Kevin Collopy is an accomplished prehospital and critical care transport medicine leader who has been engaged in supporting his community and advancing his profession for more than 20 years. He launched his system’s prehospital blood administration program while developing an outreach program that improved supplies of blood in the region. Since the program's inception, it has collected double the amount of blood it has administered to patients; enough to impact more than 2,000 patients and their families. Kevin also developed the country's first prehospital point of care laboratory testing program, accredited by the College of American Pathologists as a mobile laboratory. He was recognized as an EMS10 Innovator in 2014. Kevin has remained committed to helping the prehospital care profession grow and has authored more than 200 magazine articles, textbook chapters, and research papers. He has presented on prehospital care medicine more than 150 times across the United States, Taiwan, Canada, and Belize. Kevin currently chairs the Global Critical Care Transport Higher Education Council, where he led the development of the inaugural Accreditation Standards for A.S., B.S., and Graduate Critical Care Transport Education Programs.

He continues teaching paramedic programs at his local community college and is the principal investigator for six prehospital research studies.

Q: What does this award mean to you?

A: "Its extremely humbling to be considered for the Distinguished Graduate Award. My professional career has been focused on helping transform the prehospital care profession so that we can improve the patient experience, patient outcomes, and the environment in which our paramedics and nurses. This honor helps highlight that I’ve successfully translated what I learned throughout my education into action that is impacting healthcare professionals and their patients."

 

Q: What has been your greatest professional accomplishment?

A: "While it is difficult to capture the past 20+ years of my still ongoing career into a single moment, my greatest accomplishment has been the success of my former students and mentees. Several of my former students now lecture at conferences, lead their own research, and are transforming care in their own systems. Helping mold their passion for moving our profession forward and growing their candlelight into an inferno gives me incredible joy!"

 

Q: What does success look like to you?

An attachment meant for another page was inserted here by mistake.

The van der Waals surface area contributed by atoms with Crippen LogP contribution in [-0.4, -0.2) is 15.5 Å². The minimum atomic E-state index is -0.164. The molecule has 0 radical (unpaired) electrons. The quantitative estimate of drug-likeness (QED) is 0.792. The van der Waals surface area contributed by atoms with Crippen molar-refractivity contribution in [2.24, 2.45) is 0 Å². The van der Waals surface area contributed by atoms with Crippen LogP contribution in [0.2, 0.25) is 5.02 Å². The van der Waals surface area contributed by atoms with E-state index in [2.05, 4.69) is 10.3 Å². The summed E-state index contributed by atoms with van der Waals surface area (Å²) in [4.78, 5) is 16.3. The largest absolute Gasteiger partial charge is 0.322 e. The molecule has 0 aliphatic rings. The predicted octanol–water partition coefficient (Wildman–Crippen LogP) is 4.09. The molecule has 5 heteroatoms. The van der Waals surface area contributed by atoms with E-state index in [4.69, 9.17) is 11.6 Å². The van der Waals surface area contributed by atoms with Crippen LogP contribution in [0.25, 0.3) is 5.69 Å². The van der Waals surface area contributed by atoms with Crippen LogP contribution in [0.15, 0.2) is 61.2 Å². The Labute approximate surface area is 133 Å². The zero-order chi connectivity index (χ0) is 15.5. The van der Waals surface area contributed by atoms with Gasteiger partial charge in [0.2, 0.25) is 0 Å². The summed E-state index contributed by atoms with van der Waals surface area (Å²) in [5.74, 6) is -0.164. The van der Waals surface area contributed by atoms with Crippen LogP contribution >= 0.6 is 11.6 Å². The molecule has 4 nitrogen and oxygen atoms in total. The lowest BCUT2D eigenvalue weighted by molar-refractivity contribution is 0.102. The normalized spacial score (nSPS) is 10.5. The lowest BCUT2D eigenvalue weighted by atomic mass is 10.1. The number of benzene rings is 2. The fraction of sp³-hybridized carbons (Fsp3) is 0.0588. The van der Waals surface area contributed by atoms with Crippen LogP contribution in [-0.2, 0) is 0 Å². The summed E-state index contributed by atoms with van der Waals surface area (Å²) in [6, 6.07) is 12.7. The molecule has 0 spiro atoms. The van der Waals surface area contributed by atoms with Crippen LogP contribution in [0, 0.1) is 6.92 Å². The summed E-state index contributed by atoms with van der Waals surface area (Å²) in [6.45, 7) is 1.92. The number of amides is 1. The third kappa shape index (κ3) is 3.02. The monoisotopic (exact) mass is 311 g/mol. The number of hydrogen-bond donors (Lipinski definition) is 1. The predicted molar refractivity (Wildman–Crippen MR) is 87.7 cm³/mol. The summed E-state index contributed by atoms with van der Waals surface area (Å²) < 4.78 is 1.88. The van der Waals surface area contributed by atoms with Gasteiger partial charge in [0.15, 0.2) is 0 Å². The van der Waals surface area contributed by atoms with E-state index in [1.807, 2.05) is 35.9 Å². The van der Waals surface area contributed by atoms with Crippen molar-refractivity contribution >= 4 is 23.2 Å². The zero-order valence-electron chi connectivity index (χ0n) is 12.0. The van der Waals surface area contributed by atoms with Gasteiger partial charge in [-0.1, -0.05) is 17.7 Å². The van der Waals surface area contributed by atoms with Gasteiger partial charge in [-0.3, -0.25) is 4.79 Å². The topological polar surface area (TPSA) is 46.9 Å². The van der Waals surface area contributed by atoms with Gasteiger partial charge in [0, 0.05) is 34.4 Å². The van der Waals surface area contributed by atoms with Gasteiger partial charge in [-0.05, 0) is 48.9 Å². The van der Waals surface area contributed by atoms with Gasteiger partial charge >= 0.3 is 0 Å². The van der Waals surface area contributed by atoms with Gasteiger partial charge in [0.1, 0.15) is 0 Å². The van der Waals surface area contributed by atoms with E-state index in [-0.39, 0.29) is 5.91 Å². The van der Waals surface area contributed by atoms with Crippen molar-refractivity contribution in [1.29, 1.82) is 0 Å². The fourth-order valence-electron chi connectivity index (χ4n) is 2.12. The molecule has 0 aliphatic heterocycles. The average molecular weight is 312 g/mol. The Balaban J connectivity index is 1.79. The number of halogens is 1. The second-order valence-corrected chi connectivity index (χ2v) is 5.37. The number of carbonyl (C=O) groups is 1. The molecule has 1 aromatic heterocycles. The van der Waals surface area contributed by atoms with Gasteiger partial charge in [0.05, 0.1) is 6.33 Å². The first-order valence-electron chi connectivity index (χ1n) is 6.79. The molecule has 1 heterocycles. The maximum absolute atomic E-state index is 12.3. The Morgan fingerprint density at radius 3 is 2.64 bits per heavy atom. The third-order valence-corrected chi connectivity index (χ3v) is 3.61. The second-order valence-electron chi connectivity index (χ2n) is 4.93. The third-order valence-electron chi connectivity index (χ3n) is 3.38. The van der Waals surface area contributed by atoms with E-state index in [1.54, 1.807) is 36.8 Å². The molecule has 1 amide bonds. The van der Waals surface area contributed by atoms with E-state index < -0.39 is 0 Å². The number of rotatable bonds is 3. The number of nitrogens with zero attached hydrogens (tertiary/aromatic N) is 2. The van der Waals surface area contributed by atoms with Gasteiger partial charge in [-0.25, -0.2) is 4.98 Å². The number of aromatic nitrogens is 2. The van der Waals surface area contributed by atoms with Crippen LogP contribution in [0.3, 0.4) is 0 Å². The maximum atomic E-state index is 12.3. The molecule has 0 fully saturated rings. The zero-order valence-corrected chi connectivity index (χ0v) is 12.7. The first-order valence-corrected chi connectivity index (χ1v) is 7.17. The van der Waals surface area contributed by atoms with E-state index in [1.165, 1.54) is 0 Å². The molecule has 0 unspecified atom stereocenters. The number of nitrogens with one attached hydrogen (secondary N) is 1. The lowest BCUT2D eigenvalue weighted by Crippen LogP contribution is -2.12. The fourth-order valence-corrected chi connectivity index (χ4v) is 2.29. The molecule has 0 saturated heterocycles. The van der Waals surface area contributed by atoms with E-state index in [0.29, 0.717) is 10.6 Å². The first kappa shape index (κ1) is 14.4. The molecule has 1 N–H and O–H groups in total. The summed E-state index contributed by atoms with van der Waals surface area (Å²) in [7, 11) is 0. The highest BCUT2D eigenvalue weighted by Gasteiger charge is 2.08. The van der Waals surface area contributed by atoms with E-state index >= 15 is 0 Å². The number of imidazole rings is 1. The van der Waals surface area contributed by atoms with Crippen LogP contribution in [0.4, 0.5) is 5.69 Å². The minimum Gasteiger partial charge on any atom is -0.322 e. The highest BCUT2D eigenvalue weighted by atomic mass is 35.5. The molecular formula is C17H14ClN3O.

A: "Success can take on many forms. To me, professional success means building such strong relationships that peers seek your insight and perspective before making decisions. Successful projects improve the lives of those we serve."  

 

Q: What challenges have you overcome to get here today?

A: "I was just over a year into my career, and an undergraduate, when I suddenly found myself responding to Ground Zero in New York City following the 9/11 terrorist attacks. This event, timed closely with a few other major events tested my mental health and my focus. I had to re-learn how to study, focus, and plan before I could continue in my education training."

 

Q: What does earning your degree from WGU mean to you? 

A: "I had wanted to earn a graduate degree for over a decade but needed a school that would push me to learn while also provide flexibility for my work and personal life. WGU provided me just that! I was able to apply what I was learning in each course immediately into the workplace. WGU’s MHL program helped me become a better leader, mentor, and change manager."

 

Q: What advice do you have for your fellow Night Owls?

A: "Make the most out of every class in which you are enrolled. Engage with your faculty and ask questions that allow you to dig deeper into the content. The effort you put into your courses will pay dividends for years to come."

 

Q: Who is your inspiration?

A: "My late uncle, Colonel Michael Collopy, MD. He was a veteran of two wars (Vietnam & Operation Desert Storm), an accomplished orthopedic surgeon, and selflessly devoted family man. He never missed an opportunity to help manage someone up, take time to listen, and inspire me to be better."

 

Q: What does the future look like for you?

A: "My hope is to continue working to improve prehospital medicine with evidence-based programs that improve efficiency and the patient’s experience & outcome. Right now I’m working on projects to help expand prehospital medicine education in Ukraine and establish a critical care paramedic credential in North Carolina."